The Independent Police Investigative Directorate (Ipid) confirmed on Monday evening it is investigating an alleged case of assault against a police officer after DA federal council chairperson Helen Zille was dragged from a voting station on Monday afternoon.
A VIDEO OF THE INCIDENT WAS SHARED ON SOCIAL MEDIA
According to Ipid spokesperson Grace Langa, Zille allegedly opened a case of assault against the police officer after they mishandled her
“Ipid is investigating a case of assault where it is alleged that the complainant is Mrs. Helen Zille. It is alleged that she opened a case of assault against a.
“It is also alleged that there was a person who was taking a video of the incident, and the police took his phone, which was later handed back to him, this person later opened a theft case.”
Langa said they have been trying to get hold of Zille but have not been successful yet.
But Zille took to social media on Monday evening, saying she had been busy.
“I am too busy with the election to answer your phone calls now.”
She explained the entire ordeal on her Facebook Page, saying election day is an enormous logistic exercise.
She said it was clear that delays at the Fernwood Park Primary Voting Station were clearly deliberate, and scores of voters left without voting in this DA stronghold.
“The same, apparently, applies in many other places. If elections lose their credibility in South Africa, the IEC will have much to answer for. As I experienced today at Fernwood Park Primary.”
She explained that in each town and city there are hundreds of volunteers assigned different tasks: phoning voters, transporting voters, checking IDs, collating statistics, managing the media, dealing with a myriad of queries and much more.
WHAT HAPPENED BEFORE ZILLE WAS DRAGGED FROM A VOTING STATION:
“My task today, in Nelson Mandela Bay, was two-fold: greeting voters and “walking the queue”. Greeting voters is self-explanatory. I enjoy doing it.
But when long queues start to form, the job of “walking the queue” becomes more important. It involves encouraging people to stay in the queue, no matter how long it takes and how frustrated they get, so that they can cast their vote rather than go home.”
She said that the new voter-processing system of the IEC took an inordinately long time per voter.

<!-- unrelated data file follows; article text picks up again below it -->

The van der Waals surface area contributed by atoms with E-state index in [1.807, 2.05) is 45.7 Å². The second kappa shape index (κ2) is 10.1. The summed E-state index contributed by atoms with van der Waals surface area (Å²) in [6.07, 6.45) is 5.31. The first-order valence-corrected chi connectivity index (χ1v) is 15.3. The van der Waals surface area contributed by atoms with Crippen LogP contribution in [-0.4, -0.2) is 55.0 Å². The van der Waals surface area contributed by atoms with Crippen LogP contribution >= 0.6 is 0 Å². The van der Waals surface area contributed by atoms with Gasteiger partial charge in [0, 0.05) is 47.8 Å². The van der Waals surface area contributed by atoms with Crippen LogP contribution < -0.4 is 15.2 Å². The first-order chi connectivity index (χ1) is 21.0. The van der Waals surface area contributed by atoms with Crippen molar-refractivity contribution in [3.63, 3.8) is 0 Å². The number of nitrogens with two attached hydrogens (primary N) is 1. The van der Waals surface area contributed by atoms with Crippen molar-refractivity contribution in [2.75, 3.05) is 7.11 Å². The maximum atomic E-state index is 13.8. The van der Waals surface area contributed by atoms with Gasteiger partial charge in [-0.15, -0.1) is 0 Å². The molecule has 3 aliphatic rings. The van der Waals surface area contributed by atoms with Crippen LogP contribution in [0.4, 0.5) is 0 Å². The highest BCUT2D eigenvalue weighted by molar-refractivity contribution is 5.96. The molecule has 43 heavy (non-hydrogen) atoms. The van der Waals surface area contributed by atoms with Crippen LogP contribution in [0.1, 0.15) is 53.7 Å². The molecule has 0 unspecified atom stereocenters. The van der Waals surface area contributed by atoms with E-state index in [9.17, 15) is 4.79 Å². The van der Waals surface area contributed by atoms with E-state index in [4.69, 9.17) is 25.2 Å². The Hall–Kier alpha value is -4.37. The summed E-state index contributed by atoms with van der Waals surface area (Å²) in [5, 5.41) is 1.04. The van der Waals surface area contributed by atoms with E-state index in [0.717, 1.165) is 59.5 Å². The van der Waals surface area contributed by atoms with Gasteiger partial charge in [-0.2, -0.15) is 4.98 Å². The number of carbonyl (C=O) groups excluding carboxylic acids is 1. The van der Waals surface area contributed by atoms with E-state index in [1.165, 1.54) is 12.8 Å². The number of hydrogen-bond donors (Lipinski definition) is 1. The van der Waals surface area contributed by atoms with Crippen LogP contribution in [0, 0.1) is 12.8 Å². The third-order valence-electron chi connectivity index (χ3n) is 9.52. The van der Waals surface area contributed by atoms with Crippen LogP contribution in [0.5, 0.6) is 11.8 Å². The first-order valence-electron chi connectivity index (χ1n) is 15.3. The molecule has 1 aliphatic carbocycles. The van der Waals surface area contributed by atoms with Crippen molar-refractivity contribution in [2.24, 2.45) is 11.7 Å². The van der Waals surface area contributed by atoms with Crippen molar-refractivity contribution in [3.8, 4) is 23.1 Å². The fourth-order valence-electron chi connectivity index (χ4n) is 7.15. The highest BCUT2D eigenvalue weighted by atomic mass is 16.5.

“Queue walking has never been as important in any election before as it was today.”
Zille said at the Ferndale Park Primary, she found a particularly long queue snaking around the building with angry voters.
“Using my authorisation form, I went into the voting station, signed a book, and spoke to the Presiding Officer.
According to Zille, the Presiding officer was entirely disinterested in resolving the extreme slowness of the voting process.
She said while observing and without interfering, she was told to leave the voting station.
“I said I had the required authorisation to be there and then suggested that she use her authority to divide the queue on the basis of alphabetical surnames, as had happened in a nearby Voting Station.
“She was not interested in what I had to say, and indeed, did not seem to know anything about this Standard Operating Procedure, that was being applied at some other voting stations. Either that, or else was being deliberately obstructive.”
Zille said she left the voting station and the IEC representative in Nelson Mandela Bay, to explain to the Presiding officer what had happened.
“I then went on my rounds to other voting stations. At about 12h30, I returned to Fernwood Park Primary only to find the queue even longer and that the double queue system had still not been implemented.”
“Once again, I walked up the queue from the back, thanking people for coming and asking them to stay in the queue, even though many of them had been waiting for hours.
“When I made my way to the front of the queue, two of the ANC party agents told me to stop canvassing in the queue. I told them I was not canvassing, I was urging people to stay in the queue despite their intense frustration at the inordinate delay.”
Zille said she used my written authorisation, and again entered the voting station to approach the Presiding officer.
“She immediately snapped at me that I was canvassing in the queue. I said that was not true and told her not to accuse me of this when she had no evidence to that effect at all.
“A burly policeman, Warrant Officer A Botha, approached and before I could say a word, he instructed me to leave. I presented my authorisation, and said I had a right to be there. With that he instructed me to leave, grabbed me and frog-marched me out of the building. I told him to let me go or I would charge him with assault.”
Zille said she tried to rip herself free of his grasp but he was very powerful and frog-marched her all the way to the gate.
“My colleague filmed the last segment of his violence, at which point he lunged over and grabbed her cell phone. She tried to get it back but he turned and went into the building.”